Monday, August 11, 2008

Safe Delusion

Lesson 2 in Parenting 101 (see also Lesson 1) is that you must spend thousands of dollars on equipment to keep your child safe. If you don't people will glare at you and seriously consider calling Child Protective Services because your children are obviously "at risk". So get out your credit cards or take out a hefty loan because keeping your little one safe will require at the minimum:

a carseat (actually a couple of carseats, one to face backward under 20 lbs, one to face backward over 20 lbs, one to face forward up to 60 lbs, and a booster seat for up to either age 8, 80 lbs, or 4 foot 8 in. Got that?), a gate for the stairs, locks for the cabinets and drawers, helmets in several styles and sizes, plugs for all the outlets, a life vest or better yet a swim suit with floatation devices built in, a temperature regulator for the bath and a soft faucet guard, a net to go around the trampoline and a fence to go around the pool, a lock for the fridge, a rail for the bed, and well, you may as well bubble wrap the whole house because there's bound to be something potentially pokey, aka dangerous, in there.

Safety is great, right? Think safety first. Nothing more important than safety. The problem? Children aren't learning how to be safe because they are prevented from encountering anything remotely dangerous.

No, I'm not saying chuck all the stuff on the "neurotic saftey parent" list. Carseats are required by law, but the age and size of child that needs one keeps going up. As the laws are right now, my husband would have been driving himself to school in a booster seat. Gone are the days of my mother who used to drive and nurse a baby at the same time.

But a lot of the equipment actually hinders a child's ability to detect, gauge, and avoid danger. Like my sister who very responsibly kept gates at the top and bottom of her stairs whose children could not navigate them until almost age 2. I've never used stair gates and my babies learn to descend feet first on their tummies before they can walk.

I thought we were being so safety conscious by choosing a house on a traffic free cul-de-sac, until my son bolted down my friend's driveway on his bike into a street full of cars without looking. We also have a net around our trampoline and our children safely bounce into it with nary a broken bone or spinal cord injury - until they happen upon a trampoline without a net and they have no concept of staying on the darn thing.

Even less humorous is the mom who always put a life vest on her 3-year-old when she was in the pool. I mean always. The child hardly touched the water without it on and most doctors and childcare experts would applaud her devotion to safety. But her daughter had to go to the bathroom mid-swim and forgot to put the vest back on and the result was tragic. Because of the life vest, she had no fear or sense of caution around the water. The life vest also gave the mom a false sense of security making her attentiveness lax. So in the end, did it really keep her safe?


Ambie said...

Pennie is 16 and just over that minimum height. My question is.. at what age can we safely remove the booster? Would it be ok upon the passing of the drivers license? Actually at that point they may need it more than ever.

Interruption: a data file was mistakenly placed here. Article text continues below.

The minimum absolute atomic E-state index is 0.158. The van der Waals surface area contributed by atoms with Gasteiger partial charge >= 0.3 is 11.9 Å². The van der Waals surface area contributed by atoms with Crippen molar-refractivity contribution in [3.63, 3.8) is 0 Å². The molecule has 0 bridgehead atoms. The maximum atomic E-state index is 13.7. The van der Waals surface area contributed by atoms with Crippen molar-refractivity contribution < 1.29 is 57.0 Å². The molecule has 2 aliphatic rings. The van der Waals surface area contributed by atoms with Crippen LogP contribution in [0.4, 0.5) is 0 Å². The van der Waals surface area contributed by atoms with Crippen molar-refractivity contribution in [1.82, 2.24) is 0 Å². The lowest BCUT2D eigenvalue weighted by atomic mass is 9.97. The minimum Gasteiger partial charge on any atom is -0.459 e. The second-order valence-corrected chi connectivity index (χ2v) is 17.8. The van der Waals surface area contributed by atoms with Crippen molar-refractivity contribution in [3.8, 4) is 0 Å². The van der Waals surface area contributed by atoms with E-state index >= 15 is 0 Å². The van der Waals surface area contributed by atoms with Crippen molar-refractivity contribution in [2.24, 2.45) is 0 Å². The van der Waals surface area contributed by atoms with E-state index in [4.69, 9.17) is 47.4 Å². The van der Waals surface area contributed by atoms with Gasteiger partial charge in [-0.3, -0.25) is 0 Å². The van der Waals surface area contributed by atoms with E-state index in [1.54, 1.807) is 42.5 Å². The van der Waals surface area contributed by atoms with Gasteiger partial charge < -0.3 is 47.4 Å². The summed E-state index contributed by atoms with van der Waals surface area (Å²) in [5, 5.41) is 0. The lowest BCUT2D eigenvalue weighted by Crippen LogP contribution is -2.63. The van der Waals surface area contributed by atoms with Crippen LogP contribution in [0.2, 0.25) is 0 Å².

Goldie said...

There is a boy in my son's class (starting 7th grade in two weeks) who still rides in a booster seat. Kinda weird. Then again, I do know a tragic story where a 6yo (friend of a friend of a friend) was killed by a seat belt that was positioned too low and cut through his intestines during a car accident. I guess some of the safety rules do make sense, but there has to be a golden medium. Truth be told, we couldn't afford the baby gates so we never had them; but we did have sort of a baby door, an obstacle that would make the running toddler stop, open the door, and go down the stairs carefully, instead of tumbling down them mid-run. He ended up developing a habit of stopping when approaching any stairs, with the gate or without. In general I agree that children need to be trained to keep themselves safe and that is how I raised my own children; keeping them too sheltered is imo a bad idea. Word of warning re trampoline, I know a family who was denied home insurance because of that. When we had a home inspector come out, we took ours down. we have the enclosure but apparently to them it makes no difference. We cannot use ours anymore anyway because, as soon as someone starts jumping, stupid dog gets under it and barks his head off.
I apologize for writing a post on your post. Like your blog, BTW.

Ambie said...

love to have you Goldie ! Anytime

ray said...

goldie, was that home insurance or health insurance? Leaky roof, call home insurance - broken leg, call doctor.

Ambie, what happened to the slacker post? Am I going to have to revoke your admin privileges?

Ambie said...

Slacker post? Oh that was removed by the anger management police. They're really coming down hard on those they deem to be a threat to the comedic integrity of this blog.

Ambie said...

Actually I thought it would be happier where it really belonged..@ passiveaggressivenotes .com.

Goldie said...

Ray, homeowners insurance. Thankfully health insurance industry hasn't gone that far... yet :) Google "home insurance trampoline", it came back with a crazy number of links on the subject.

Goldie said...
This comment has been removed by the author.